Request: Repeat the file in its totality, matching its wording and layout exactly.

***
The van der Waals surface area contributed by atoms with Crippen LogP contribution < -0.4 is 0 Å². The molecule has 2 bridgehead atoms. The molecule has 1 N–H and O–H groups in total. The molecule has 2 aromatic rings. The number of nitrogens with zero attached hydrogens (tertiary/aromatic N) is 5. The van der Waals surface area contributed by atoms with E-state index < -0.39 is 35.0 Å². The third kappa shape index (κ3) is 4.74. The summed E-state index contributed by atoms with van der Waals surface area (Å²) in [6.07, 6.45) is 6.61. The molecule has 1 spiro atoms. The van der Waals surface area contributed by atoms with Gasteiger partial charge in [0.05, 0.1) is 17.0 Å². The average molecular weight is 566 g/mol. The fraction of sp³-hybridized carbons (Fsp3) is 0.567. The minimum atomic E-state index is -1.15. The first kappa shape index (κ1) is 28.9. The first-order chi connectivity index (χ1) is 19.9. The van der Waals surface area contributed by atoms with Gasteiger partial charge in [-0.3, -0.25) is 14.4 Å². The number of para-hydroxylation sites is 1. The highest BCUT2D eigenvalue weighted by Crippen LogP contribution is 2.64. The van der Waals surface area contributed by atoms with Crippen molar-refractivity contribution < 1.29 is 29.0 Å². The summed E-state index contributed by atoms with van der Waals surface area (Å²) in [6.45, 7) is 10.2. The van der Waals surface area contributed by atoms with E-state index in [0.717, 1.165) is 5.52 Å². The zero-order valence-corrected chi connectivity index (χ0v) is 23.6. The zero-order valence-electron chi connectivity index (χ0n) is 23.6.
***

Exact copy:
The van der Waals surface area contributed by atoms with Crippen LogP contribution < -0.4 is 0 Å². The molecule has 2 bridgehead atoms. The molecule has 1 N–H and O–H groups in total. The molecule has 2 aromatic rings. The number of nitrogens with zero attached hydrogens (tertiary/aromatic N) is 5. The van der Waals surface area contributed by atoms with E-state index < -0.39 is 35.0 Å². The third kappa shape index (κ3) is 4.74. The summed E-state index contributed by atoms with van der Waals surface area (Å²) in [6.07, 6.45) is 6.61. The molecule has 1 spiro atoms. The van der Waals surface area contributed by atoms with Gasteiger partial charge in [0.05, 0.1) is 17.0 Å². The average molecular weight is 566 g/mol. The fraction of sp³-hybridized carbons (Fsp3) is 0.567. The minimum atomic E-state index is -1.15. The first kappa shape index (κ1) is 28.9. The first-order chi connectivity index (χ1) is 19.9. The van der Waals surface area contributed by atoms with Gasteiger partial charge in [-0.3, -0.25) is 14.4 Å². The number of para-hydroxylation sites is 1. The highest BCUT2D eigenvalue weighted by Crippen LogP contribution is 2.64. The van der Waals surface area contributed by atoms with Crippen molar-refractivity contribution < 1.29 is 29.0 Å². The summed E-state index contributed by atoms with van der Waals surface area (Å²) in [6.45, 7) is 10.2. The van der Waals surface area contributed by atoms with E-state index in [0.717, 1.165) is 5.52 Å². The zero-order valence-corrected chi connectivity index (χ0v) is 23.6. The zero-order valence-electron chi connectivity index (χ0n) is 23.6.